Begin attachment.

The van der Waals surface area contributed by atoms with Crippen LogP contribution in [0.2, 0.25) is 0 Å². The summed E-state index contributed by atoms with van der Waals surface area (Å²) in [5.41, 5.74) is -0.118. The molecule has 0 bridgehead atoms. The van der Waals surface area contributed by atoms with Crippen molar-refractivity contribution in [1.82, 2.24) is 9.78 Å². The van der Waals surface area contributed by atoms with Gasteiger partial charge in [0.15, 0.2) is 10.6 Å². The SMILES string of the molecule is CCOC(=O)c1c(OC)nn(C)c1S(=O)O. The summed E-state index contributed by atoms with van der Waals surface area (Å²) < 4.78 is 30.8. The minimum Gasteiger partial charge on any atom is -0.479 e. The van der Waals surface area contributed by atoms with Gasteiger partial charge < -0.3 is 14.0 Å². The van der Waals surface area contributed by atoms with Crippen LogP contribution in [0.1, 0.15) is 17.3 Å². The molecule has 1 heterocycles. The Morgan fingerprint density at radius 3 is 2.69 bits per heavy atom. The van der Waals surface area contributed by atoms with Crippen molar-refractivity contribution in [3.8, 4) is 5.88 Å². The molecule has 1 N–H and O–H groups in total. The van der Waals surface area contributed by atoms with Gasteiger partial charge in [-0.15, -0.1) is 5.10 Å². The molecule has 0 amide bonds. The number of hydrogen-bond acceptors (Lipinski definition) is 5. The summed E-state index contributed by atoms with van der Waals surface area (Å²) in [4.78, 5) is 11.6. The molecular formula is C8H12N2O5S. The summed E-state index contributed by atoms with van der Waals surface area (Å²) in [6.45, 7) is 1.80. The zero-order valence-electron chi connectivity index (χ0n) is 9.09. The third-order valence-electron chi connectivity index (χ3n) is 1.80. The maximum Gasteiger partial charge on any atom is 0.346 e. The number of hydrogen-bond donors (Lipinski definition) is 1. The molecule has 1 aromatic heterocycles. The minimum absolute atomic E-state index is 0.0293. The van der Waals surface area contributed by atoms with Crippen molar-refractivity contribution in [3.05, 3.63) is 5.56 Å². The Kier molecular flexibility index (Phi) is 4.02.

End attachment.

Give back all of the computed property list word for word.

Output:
The van der Waals surface area contributed by atoms with Crippen LogP contribution in [0.2, 0.25) is 0 Å². The summed E-state index contributed by atoms with van der Waals surface area (Å²) in [5.41, 5.74) is -0.118. The molecule has 0 bridgehead atoms. The van der Waals surface area contributed by atoms with Crippen molar-refractivity contribution in [1.82, 2.24) is 9.78 Å². The van der Waals surface area contributed by atoms with Gasteiger partial charge in [0.15, 0.2) is 10.6 Å². The SMILES string of the molecule is CCOC(=O)c1c(OC)nn(C)c1S(=O)O. The summed E-state index contributed by atoms with van der Waals surface area (Å²) < 4.78 is 30.8. The minimum Gasteiger partial charge on any atom is -0.479 e. The van der Waals surface area contributed by atoms with Gasteiger partial charge < -0.3 is 14.0 Å². The van der Waals surface area contributed by atoms with Crippen LogP contribution in [0.1, 0.15) is 17.3 Å². The molecule has 1 heterocycles. The Morgan fingerprint density at radius 3 is 2.69 bits per heavy atom. The van der Waals surface area contributed by atoms with Crippen molar-refractivity contribution in [3.8, 4) is 5.88 Å². The molecule has 1 N–H and O–H groups in total. The van der Waals surface area contributed by atoms with Gasteiger partial charge in [-0.15, -0.1) is 5.10 Å². The molecule has 0 amide bonds. The number of hydrogen-bond acceptors (Lipinski definition) is 5. The summed E-state index contributed by atoms with van der Waals surface area (Å²) in [4.78, 5) is 11.6. The molecular formula is C8H12N2O5S. The summed E-state index contributed by atoms with van der Waals surface area (Å²) in [6.45, 7) is 1.80. The zero-order valence-electron chi connectivity index (χ0n) is 9.09. The third-order valence-electron chi connectivity index (χ3n) is 1.80. The maximum Gasteiger partial charge on any atom is 0.346 e. The number of hydrogen-bond donors (Lipinski definition) is 1. The molecule has 1 aromatic heterocycles. The minimum absolute atomic E-state index is 0.0293. The van der Waals surface area contributed by atoms with Crippen molar-refractivity contribution in [3.05, 3.63) is 5.56 Å². The Kier molecular flexibility index (Phi) is 4.02.